Definitions

from The American Heritage® Dictionary of the English Language, 5th Edition.

  • intransitive & transitive verb To swerve or cause to swerve from a course.
  • noun A swerving or deviating course.
  • noun The upward curve or amount of upward curve of the longitudinal lines of a ship's hull as viewed from the side.
  • noun The position in which a ship at anchor is maintained in order to keep it clear of the anchor.
  • adjective Thin, fine, and translucent: synonym: airy.
  • adjective Completely such, without qualification or exception.
  • adjective Free from admixture or adulterants; unmixed.
  • adjective Considered or operating apart from anything else.
  • adjective Almost perpendicular; steep: synonym: steep.
  • adverb Almost perpendicularly.
  • adverb Completely; altogether.
  • noun One that is sheer, such as a curtain.

from The Century Dictionary.

  • An obsolete spelling of shear.
  • Pure; clear; bright; shining.
  • Uncombined with anything else; simple; mere; bare; by itself.
  • Absolute; utter; downright: as, sheer nonsense or ignorance; sheer waste; sheer stupidity.
  • Straight up or straight down; perpendicular; precipitous; unobstructed: as, a sheer descent.
  • Very thin and delicate; diaphanous: especially said of cambric or muslin.
  • Nautical, to swerve or deviate from a line or course; turn aside or away, as for the purpose of avoiding collision or other danger: as, to sheer off from a rock.
  • Quite; right; straight; clean.
  • noun The rise from a horizontal plane of the longitudinal lines of a ship as seen in looking along its side.
  • noun The position in which a ship at single anchor is placed to keep her clear of the anchor.
  • noun The paint-strake or sheer-strake of a vessel.
  • noun A curving course or sweep; a deviation or divergence from a particular course.
  • To make pure; clear; purify.
  • noun A light scaffold, usually with three inclined legs, on which miners stand in drilling to get above the drill-rod.

from the GNU version of the Collaborative International Dictionary of English.

  • adjective Bright; clear; pure; unmixed.
  • adjective Very thin or transparent; -- applied to fabrics.
  • adjective Being only what it seems to be; obvious; simple; mere; downright.
  • adjective Stright up and down; vertical; prpendicular.
  • transitive verb obsolete To shear.
  • intransitive verb To decline or deviate from the line of the proper course; to turn aside; to swerve.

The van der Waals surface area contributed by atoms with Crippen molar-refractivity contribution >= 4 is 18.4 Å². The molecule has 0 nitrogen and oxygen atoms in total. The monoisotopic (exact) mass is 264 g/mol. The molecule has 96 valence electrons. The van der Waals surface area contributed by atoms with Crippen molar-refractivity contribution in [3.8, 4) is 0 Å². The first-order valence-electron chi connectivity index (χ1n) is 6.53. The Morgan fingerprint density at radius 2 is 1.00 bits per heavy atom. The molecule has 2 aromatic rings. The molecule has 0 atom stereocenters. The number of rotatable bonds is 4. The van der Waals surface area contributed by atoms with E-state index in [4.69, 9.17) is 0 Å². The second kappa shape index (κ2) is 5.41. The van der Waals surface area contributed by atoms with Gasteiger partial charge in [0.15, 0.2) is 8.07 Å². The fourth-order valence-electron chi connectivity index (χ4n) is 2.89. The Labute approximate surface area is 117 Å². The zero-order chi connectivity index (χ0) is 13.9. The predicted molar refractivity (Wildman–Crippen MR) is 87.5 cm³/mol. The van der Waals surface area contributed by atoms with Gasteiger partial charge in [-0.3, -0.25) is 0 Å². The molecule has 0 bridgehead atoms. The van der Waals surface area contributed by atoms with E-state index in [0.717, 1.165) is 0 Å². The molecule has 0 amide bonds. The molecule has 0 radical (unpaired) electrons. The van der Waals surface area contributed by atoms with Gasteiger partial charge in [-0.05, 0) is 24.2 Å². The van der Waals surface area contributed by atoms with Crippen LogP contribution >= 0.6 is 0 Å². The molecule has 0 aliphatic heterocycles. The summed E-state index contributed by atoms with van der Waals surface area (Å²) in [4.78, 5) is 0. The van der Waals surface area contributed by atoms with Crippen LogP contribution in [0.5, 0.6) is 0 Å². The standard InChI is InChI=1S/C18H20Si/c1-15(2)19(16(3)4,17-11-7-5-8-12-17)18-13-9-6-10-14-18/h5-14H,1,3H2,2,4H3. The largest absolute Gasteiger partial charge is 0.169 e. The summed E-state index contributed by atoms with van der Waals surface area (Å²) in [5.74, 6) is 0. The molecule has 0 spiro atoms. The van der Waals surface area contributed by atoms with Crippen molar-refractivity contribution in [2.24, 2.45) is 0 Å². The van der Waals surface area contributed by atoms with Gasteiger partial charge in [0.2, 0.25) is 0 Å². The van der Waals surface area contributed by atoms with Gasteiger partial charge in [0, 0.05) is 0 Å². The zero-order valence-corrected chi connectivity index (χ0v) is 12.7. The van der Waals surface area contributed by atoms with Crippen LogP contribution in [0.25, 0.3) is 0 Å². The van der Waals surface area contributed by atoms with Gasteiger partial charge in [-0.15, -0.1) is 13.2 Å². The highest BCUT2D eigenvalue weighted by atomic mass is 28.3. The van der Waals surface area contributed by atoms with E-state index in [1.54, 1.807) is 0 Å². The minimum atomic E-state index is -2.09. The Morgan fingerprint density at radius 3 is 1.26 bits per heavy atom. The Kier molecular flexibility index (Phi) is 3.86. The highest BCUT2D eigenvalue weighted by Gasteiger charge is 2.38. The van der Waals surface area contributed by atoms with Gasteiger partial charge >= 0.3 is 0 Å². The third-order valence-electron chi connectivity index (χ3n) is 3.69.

• intransitive verb to turn or move aside to a distance; to move away.
  • intransitive verb to approach obliquely.
  • adverb obsolete Clean; quite; at once.
  • noun The longitudinal upward curvature of the deck, gunwale, and lines of a vessel, as when viewed from the side.
  • noun The position of a vessel riding at single anchor and swinging clear of it.
  • noun A turn or change in a course.
  • noun Shears See Shear.
  • noun (Shipbuilding) a long strip of wood to guide the carpenters in following the sheer plan.
  • noun a boom slanting across a stream to direct floating logs to one side.
  • noun See Shear hulk, under Hulk.
  • noun (Shipbuilding) a projection of the lines of a vessel on a vertical longitudinal plane passing through the middle line of the vessel.
  • noun (Naut.) an iron rod lashed to the shrouds just above the dead-eyes and parallel to the ratlines.
  • noun (Shipbuilding) the strake under the gunwale on the top side.
  • noun (Naut.) to deviate from sheer, and risk fouling the anchor.

Etymologies

from The American Heritage® Dictionary of the English Language, 4th Edition

[Probably partly from Low German scheren, to move to and fro (said of boats), and partly from Dutch scheren, to withdraw; see sker- in Indo-European roots.]

from The American Heritage® Dictionary of the English Language, 4th Edition

[Obsolete shere, thin, clear, partly from Middle English shir, bright, clear (from Old English scīr) and partly from Middle English skir, bright, clean (from Old Norse skærr).]

from Wiktionary, Creative Commons Attribution/Share-Alike License

From Old Norse skírr ("pure, bright, clear"), cognate with Danish skær, German schier ("sheer"), Dutch schier ("almost"), Gothic 𐍃𐌺𐌴𐌹𐍂𐍃 (skeirs, "clear, lucid"). Outside Germanic, cognate to Albanian hirrë ("whey, serum").

Examples

Comments

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  • 3. Shipbuilding. to give sheer to (a hull).

    –noun

    4. a deviation or divergence, as of a ship from its course; swerve.

    5. Shipbuilding. the fore-and-aft upward curve of the hull of a vessel at the main deck or bulwarks.

    6. Nautical. the position in which a ship at anchor is placed to keep it clear of the anchor.

    December 24, 2008

  • "See cut under forebody." --Cent. Dict.

    September 10, 2012